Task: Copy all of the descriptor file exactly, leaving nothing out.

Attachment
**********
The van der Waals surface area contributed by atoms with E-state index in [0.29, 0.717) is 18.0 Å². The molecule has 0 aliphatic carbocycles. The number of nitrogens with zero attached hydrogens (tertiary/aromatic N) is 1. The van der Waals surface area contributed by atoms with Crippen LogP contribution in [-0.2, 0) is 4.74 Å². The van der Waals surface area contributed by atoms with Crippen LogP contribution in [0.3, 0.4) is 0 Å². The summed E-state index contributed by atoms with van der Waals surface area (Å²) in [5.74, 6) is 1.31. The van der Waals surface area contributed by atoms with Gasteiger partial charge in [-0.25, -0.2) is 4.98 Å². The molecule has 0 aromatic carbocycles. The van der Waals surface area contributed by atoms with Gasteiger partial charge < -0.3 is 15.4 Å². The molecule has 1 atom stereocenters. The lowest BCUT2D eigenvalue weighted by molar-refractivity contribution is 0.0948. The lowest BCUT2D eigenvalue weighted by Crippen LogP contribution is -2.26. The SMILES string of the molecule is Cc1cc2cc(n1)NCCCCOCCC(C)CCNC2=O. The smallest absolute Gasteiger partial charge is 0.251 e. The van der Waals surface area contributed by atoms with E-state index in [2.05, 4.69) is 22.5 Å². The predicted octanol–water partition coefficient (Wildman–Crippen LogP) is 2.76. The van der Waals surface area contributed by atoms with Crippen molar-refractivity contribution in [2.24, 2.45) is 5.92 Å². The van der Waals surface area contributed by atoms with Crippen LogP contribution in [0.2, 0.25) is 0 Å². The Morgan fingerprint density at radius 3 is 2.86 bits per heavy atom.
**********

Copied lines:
The van der Waals surface area contributed by atoms with E-state index in [0.29, 0.717) is 18.0 Å². The molecule has 0 aliphatic carbocycles. The number of nitrogens with zero attached hydrogens (tertiary/aromatic N) is 1. The van der Waals surface area contributed by atoms with Crippen LogP contribution in [-0.2, 0) is 4.74 Å². The van der Waals surface area contributed by atoms with Crippen LogP contribution in [0.3, 0.4) is 0 Å². The summed E-state index contributed by atoms with van der Waals surface area (Å²) in [5.74, 6) is 1.31. The van der Waals surface area contributed by atoms with Gasteiger partial charge in [-0.25, -0.2) is 4.98 Å². The molecule has 0 aromatic carbocycles. The van der Waals surface area contributed by atoms with Gasteiger partial charge < -0.3 is 15.4 Å². The molecule has 1 atom stereocenters. The lowest BCUT2D eigenvalue weighted by molar-refractivity contribution is 0.0948. The lowest BCUT2D eigenvalue weighted by Crippen LogP contribution is -2.26. The SMILES string of the molecule is Cc1cc2cc(n1)NCCCCOCCC(C)CCNC2=O. The smallest absolute Gasteiger partial charge is 0.251 e. The van der Waals surface area contributed by atoms with E-state index in [2.05, 4.69) is 22.5 Å². The predicted octanol–water partition coefficient (Wildman–Crippen LogP) is 2.76. The van der Waals surface area contributed by atoms with Crippen molar-refractivity contribution in [2.24, 2.45) is 5.92 Å². The van der Waals surface area contributed by atoms with Crippen LogP contribution in [0.2, 0.25) is 0 Å². The Morgan fingerprint density at radius 3 is 2.86 bits per heavy atom.